Best Blogs of the Week & What in the World?

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If you came looking for this segment last week, you didn't find it. Last week, I was taking part in Blog4NZ, and so all my posts were New Zealand-centric for a few days. But, Best Blogs of the Week & What in the World? is back in full force today, with extra content to make up for skipping it last week.

Best Blogs of the Week

I read a lot of travel blogs every week. Every day, even. Since I’m constantly coming across good reads, I’ve decided to highlight some of the best and most interesting posts, photos, videos and general blogging gems from all over the web that I’ve discovered in the past week.

Though I try to read a diverse sampling of things, there’s no way that I can possibly get to it all. So, if you have an interesting post that you’d like me to check out and consider for next week, please let me know in the comments! Who knows? Maybe I’ll fall in love with it. At the very least, I’ll leave you my two cents in a comment.

What I'm Reading

Coming to Terms With Life Changes at So Many Places

Kim is usually the one blogging over at So Many Places. Quitting a job to travel the world is HER dream, but her husband, Brian, is going along, too. In this wonderfully honest post written by Brian, he explains how he's come to terms with making possibly the biggest life change a couple can choose to make. I loved this post, because, while I read a lot of blogs written by traveling couples, I often wonder if both halves of the couple are equally as enthusiastic about a nomadic lifestyle, especially in the beginning. After reading this, all I can say is: Kim is one lucky woman!

How traveling improves your quality of life at A View to a Thrill

It's definitely not a new theory, the idea that travel can, in fact, improve your life. In this post, Renee explores the reasons why injecting travel into your life can make you a more open, well-rounded and outgoing sort of person. And I couldn't agree with her more! Travel does have the ability to bridge the divide between cultures and to open our eyes to the wider world. If ever you needed another reason to travel, this is it!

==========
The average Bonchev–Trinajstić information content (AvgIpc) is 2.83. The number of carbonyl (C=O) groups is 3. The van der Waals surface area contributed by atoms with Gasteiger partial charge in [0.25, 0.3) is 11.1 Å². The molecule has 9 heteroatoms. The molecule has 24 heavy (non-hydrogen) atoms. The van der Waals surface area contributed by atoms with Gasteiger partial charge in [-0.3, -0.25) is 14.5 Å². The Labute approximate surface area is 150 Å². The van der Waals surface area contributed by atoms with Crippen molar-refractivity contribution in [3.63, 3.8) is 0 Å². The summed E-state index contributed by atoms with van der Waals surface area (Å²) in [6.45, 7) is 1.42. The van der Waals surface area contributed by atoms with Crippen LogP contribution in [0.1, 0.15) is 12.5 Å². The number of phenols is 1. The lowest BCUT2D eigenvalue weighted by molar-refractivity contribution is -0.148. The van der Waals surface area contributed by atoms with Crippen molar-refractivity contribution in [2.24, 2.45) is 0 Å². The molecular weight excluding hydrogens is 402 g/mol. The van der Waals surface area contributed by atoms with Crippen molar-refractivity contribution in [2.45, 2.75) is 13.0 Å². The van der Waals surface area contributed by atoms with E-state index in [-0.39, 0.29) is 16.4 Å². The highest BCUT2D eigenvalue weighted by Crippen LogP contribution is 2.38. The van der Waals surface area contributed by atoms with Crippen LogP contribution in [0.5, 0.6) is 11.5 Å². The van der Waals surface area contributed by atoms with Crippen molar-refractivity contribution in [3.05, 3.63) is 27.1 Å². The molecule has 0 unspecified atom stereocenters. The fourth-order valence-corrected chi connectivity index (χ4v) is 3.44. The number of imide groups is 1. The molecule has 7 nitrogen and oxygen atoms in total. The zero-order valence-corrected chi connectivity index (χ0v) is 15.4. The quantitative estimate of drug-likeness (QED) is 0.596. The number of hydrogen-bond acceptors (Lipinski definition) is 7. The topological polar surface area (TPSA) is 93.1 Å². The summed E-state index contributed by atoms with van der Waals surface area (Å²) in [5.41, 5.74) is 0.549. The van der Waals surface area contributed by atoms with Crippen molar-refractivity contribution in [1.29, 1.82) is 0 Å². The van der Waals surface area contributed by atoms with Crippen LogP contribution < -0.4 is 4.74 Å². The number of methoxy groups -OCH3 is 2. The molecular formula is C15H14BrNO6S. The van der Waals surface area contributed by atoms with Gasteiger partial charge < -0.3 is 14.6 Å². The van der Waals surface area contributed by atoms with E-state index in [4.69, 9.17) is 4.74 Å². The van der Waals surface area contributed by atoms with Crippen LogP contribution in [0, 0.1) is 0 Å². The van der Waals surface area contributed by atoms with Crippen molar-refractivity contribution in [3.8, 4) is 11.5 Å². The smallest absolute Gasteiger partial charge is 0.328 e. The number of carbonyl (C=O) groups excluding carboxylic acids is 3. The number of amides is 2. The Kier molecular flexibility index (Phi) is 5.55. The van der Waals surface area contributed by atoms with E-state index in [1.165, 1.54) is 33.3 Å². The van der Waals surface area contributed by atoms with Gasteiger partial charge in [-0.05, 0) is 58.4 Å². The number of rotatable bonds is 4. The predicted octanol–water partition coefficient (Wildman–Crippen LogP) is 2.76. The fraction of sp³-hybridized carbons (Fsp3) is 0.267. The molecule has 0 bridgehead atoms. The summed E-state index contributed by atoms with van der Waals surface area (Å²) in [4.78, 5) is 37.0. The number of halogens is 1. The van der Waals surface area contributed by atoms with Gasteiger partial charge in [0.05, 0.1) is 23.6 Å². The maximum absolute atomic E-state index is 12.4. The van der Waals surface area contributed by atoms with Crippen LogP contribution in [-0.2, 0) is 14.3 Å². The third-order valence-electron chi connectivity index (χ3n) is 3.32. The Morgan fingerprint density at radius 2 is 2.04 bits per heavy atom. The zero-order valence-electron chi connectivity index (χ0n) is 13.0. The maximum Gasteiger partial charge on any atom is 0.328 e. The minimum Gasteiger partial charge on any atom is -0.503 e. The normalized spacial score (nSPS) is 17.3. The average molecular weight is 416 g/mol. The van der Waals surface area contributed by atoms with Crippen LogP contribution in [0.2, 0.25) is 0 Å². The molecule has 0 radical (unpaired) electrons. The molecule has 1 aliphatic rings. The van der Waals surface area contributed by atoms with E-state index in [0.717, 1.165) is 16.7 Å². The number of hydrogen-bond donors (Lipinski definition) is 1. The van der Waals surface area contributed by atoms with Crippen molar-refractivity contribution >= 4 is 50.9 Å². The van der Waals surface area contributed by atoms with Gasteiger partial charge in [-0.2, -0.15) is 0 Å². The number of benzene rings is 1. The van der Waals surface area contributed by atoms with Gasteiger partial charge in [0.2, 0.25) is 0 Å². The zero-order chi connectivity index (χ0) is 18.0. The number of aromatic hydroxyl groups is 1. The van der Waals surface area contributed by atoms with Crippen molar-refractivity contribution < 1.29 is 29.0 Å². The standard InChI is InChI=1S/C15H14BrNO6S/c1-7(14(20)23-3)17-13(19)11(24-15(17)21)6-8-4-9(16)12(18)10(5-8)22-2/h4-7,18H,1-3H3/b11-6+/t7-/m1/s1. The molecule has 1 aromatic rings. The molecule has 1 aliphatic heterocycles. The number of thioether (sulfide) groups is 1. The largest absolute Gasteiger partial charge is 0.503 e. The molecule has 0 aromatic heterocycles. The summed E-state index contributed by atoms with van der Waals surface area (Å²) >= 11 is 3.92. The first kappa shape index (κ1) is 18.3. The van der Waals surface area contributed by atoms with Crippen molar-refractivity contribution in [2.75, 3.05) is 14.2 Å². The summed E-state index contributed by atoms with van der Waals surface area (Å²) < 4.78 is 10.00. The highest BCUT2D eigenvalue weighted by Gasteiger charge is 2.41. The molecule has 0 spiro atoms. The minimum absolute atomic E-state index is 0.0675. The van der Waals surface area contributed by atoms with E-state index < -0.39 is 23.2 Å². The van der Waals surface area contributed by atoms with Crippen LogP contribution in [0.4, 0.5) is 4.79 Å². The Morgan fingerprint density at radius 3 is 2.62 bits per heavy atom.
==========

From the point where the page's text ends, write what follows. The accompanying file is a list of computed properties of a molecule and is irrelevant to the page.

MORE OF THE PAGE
The Definition of Success at Hecktic Travels

Dalene and Pete were recently asked to speak at a career day at an alternative school in Honduras, where they are currently living/volunteering. But they weren't going to talk to the kids about their old jobs as accountant and purchaser — they were going to talk about being travel bloggers. This post is proof that “success” can be measured in ways that don't involve money.

A Dolphin Encounter in New Zealand at The Planet D

Dave and Deb are currently on a very enviable tour of New Zealand, getting to try out some of the most exciting and awe-inspiring activities the country has to offer. I've been following their adventures greedily recently, and really enjoyed this post about swimming with dolphins — a popular, yet accessible adventure activity to try. Apparently, if you need dolphin-swimming tips, Dave is the one to ask!

By Horse or by Hearse? 5 Unique Ways to Experience Savannah at Single Occupancy

Savannah, Georgia, is a great city. I was only there for a day years ago, but it's one of those cities that I always think about going back to. It's full of history, and also a little bit of mystery. In this post, Marsha details some of the less-conventional ways you can get around the old city. One of the strangest options is to see Savannah as part of a ghost tour, where your transportation is actually a converted hearse. That's right — a hearse! I actually did one of these tours when I was in Savannah and loved it (though, some of the ghost stories definitely freaked me out…).

Maori Mountain Myths at Finding the Universe

I love myths and legends, especially as they apply to places I've actually visited. In this post, Laurence describes the Maori myths that explain the formation of volcanoes on New Zealand's north island. I've never actually heard this story before, so it was cool to read about. I think I may steal this idea for a post of my own soon…

The Art of Finnish Ice Swimming at Woman Seeks World

I'm not sure my body could handle the extreme cold of icy Scandinavian water, followed by the extreme heat of a steamy sauna… but Nicole's apparently can! I've always been sort of fascinated by the people who don't just view ice swimming as a novelty, but rather as an everyday, spa-like activity that's not at all crazy. This is how they view it in Finland, and Nicole describes her experience with the chilly pasttime.

Buenos Aires: An Evening in Time Elapse at Brendan's Adventures